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A Rare Moment of Candor

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President Bush says he’s got the economy under control. That’s supposed to comfort us.

I’d feel better if he said he had the federal government under control. It’s spending wildly — and it can’t blame the “war on terrorism” for it all. That’s just the latest spending. We are in for a federal soaking for as far as the eye can see. Social Security, Medicare: those two programs alone have created a $25 trillion unfunded liability. The people hoping for those benefits have to pray the taxpayers will continue to be chumps. That’s how all chain letters work.

It shrinks Enron and WorldCom back into perspective, doesn’t it? The government wrote the book on cooking the books. The politicians talk the talk, but they never seem to walk the perp walk. That’s because unlike businessmen, politicians first legalize their crimes. To appropriate Mel Brooks’s great movie line, “It’s good to be the president or congressman.”

Incidentally, the businessmen forced to take the perp walk on national television are only accused, not convicted, and they are pleading not guilty. We know the politicians are guilty.

Mr. Bush can make his outrageous statement because we Americans have been indoctrinated into believing that the president is supposed to control the economy. That’s free enterprise! I’m waiting for the Chamber of Commerce and National Association of Manufacturers to politely object, but I will not be holding my breath. We’re all socialists now.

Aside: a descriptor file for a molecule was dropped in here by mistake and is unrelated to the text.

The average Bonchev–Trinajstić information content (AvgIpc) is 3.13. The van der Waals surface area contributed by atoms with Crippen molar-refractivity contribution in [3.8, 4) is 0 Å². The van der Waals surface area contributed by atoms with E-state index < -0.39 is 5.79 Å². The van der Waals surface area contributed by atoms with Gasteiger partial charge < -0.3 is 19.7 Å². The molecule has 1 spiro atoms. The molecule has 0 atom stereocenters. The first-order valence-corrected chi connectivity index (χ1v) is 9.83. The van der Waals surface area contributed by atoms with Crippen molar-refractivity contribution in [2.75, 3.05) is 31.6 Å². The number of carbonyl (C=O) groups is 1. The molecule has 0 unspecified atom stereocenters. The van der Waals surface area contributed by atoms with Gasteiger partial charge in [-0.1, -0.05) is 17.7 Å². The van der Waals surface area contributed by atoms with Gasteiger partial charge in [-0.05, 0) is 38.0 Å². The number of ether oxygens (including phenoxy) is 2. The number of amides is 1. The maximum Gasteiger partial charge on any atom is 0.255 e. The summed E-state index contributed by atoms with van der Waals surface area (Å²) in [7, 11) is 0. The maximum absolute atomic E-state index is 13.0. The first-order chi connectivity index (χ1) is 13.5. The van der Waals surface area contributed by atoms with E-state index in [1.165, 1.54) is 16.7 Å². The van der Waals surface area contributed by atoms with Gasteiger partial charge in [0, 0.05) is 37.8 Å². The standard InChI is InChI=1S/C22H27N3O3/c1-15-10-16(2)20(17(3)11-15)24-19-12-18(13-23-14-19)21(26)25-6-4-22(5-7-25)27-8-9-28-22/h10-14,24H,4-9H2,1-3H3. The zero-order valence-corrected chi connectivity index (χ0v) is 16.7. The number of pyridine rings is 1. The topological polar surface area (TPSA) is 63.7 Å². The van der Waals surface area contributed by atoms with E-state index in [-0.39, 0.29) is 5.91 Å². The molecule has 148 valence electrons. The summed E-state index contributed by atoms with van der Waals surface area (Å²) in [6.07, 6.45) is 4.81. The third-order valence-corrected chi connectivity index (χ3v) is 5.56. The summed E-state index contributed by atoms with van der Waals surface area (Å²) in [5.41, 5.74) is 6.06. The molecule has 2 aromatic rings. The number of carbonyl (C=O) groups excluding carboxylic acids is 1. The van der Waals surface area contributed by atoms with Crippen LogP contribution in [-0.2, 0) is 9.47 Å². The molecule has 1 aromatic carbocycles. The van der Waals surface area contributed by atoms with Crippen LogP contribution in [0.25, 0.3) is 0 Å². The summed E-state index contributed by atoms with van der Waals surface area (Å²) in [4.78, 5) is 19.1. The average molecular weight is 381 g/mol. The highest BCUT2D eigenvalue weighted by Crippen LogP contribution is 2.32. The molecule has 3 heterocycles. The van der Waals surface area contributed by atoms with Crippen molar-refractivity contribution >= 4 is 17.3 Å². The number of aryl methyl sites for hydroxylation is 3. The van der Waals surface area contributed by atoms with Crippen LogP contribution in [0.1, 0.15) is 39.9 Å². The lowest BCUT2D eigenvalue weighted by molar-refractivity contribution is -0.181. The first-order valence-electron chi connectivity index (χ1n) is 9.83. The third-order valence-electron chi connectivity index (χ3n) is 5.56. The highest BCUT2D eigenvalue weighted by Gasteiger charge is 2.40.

Okay, not socialists in the sense of nationalizing all the means of production. That’s where Marx and his ilk blew it. Those dolts thought they had to run the entire economy. As a result, the governments they favored spread themselves too thin, and it was only a matter of time before they collapsed.

Savvier socialists understand that, as with so many things in life, less is more. To engineer a society, you don’t need to run everything — just hold a few key command posts. The top three posts are the money supply, people’s incomes, and education. Hence, we have the Federal Reserve System, the income tax, and the so-called public schools. There may be others worth seizing, but these get you a good distance toward running virtually every aspect of society.

Here’s the Fed’s legacy: what you could buy for a dollar in 1913, when the Fed was created, would cost about 18 dollars today. By inflating the money supply, the government can manipulate the economy for political gain and secretly tax us in the process. In theory, of course, the Fed is independent. But in fact presidents have often been able to lean on the Fed chairman to get their way. An infusion of freshly created money can bring an economic boom in time for a reelection campaign. Unfortunately, busts follow booms. The economic business cycle is really a political business cycle. Presidents get the Fed chairman to cooperate by telling him that failure to do so might jeopardize his independence. Orwell lives.